“The Cleaner Trucks Initiative will help bring today’s generation of diesel even nearer to zero emissions than ever before.”
March 27, 2018 |
Clean Diesel Upgrades for Heavy Duty Engines Offer the Most Cost-Effective Path to Near-term NOx Reductions for N.C.’s $92 Million
March 27, 2018 (RALEIGH) – Right now, North Carolina is evaluating options for the $92 million coming to the state through the Volkswagen (VW) Environmental Mitigation Trust. The purpose of this Trust is to reduce emissions of oxides of nitrogen (NOx) as a mitigation measure against the excess emissions from the almost 600,000 VW vehicles found to have been deployed with technology that sidesteps NOx emission controls.
Volkswagen’s settlement provides funding for states to upgrade or repower older vehicles and equipment to rapidly reduce NOx emissions that contribute to ground level ozone, or smog. According to the latest NOx emissions inventory, the largest sources of NOx in North Carolina are engines that power heavy-duty vehicles and equipment. It is these large engines that offer North Carolina the greatest opportunity for NOx mitigation.
“North Carolina has an extraordinary opportunity to make an immediate investment in clean air for communities all across the state,” said Allen Schaeffer, executive director of the Diesel Technology Forum. “Clean diesel upgrades for North Carolina’s trucks, tugboats, switcher locomotives, school and transit buses, and construction equipment will immediately deliver astounding clean air benefits to communities all across the state. Because the VW Trust is designed to fund the immediate mitigation of excess emissions from non-compliant cars, prioritizing clean diesel upgrades for these large engines offers North Carolina the fastest, most impactful method of eliminating NOx.”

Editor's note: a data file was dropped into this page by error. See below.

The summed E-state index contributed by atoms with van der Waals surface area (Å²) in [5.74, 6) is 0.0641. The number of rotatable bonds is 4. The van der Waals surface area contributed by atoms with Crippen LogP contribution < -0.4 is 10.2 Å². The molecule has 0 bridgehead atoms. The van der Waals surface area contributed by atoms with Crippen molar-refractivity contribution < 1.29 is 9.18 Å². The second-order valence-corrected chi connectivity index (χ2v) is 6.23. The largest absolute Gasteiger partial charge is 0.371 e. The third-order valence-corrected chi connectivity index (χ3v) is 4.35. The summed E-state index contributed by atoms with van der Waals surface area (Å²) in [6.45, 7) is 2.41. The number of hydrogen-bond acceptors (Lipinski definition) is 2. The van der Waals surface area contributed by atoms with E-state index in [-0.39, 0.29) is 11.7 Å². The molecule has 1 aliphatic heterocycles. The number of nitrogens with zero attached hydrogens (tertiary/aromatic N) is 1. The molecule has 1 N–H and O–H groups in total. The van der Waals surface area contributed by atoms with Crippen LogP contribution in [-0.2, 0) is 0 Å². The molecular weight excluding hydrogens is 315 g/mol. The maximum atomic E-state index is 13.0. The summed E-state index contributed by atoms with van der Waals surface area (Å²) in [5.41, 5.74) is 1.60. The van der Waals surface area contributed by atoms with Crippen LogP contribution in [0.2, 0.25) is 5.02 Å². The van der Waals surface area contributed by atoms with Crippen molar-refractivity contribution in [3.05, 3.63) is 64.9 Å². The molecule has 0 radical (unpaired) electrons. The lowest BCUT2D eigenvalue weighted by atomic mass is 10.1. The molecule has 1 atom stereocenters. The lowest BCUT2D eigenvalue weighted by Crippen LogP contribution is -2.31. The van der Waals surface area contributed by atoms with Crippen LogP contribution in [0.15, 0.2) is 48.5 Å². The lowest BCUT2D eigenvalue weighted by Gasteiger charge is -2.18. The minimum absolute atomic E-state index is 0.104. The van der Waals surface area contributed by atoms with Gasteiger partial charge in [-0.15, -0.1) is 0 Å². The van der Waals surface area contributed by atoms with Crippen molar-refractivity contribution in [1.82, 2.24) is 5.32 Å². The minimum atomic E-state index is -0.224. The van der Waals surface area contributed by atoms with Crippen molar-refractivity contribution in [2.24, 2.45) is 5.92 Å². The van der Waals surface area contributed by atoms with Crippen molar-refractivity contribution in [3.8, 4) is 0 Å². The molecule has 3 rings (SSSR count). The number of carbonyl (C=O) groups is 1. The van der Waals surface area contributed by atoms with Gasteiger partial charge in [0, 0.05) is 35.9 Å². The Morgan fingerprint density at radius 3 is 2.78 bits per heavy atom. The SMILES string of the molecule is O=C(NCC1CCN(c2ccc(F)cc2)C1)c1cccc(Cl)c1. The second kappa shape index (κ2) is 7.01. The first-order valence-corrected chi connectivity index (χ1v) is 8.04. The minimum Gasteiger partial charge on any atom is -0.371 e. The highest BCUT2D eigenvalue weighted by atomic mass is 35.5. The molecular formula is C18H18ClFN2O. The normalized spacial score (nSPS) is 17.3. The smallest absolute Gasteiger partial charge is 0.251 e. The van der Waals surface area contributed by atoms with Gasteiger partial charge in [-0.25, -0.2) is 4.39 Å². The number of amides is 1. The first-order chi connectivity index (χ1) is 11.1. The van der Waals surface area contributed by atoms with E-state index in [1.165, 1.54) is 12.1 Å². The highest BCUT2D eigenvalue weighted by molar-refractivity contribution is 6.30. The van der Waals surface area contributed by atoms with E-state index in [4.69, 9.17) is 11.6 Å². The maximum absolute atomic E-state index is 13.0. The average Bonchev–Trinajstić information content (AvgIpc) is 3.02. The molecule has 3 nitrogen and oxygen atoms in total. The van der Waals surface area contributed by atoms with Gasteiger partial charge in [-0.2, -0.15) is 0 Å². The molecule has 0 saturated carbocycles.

“While the VW settlement does provide flexibility on how to spend the funds, some options will provide more clean air benefits for the dollar and provide those faster than other approaches. Technology that is available now, like clean diesel, offers a far greater impact for NOx reduction than other, more aspirational options.”
Clean diesel refers to those technologies that meet the latest near-zero emission standards from the U.S. Environmental Protection Agency, beginning with model year 2011. The newest generation of clean diesel technology meets the increasing demands of truckers, construction companies and farmers while also delivering lower greenhouse gas emissions and cleaner air. Diesel engine, vehicle and equipment manufacturers continue their record of innovation by making their products more efficient and sustainable, incorporating hybrid and electric drive components and renewable fuel capabilities.
Replacing the oldest technology with the newest clean diesel option is often the most cost-effective, immediate method for states to gain the greatest amount of clean air for the VW settlement dollar.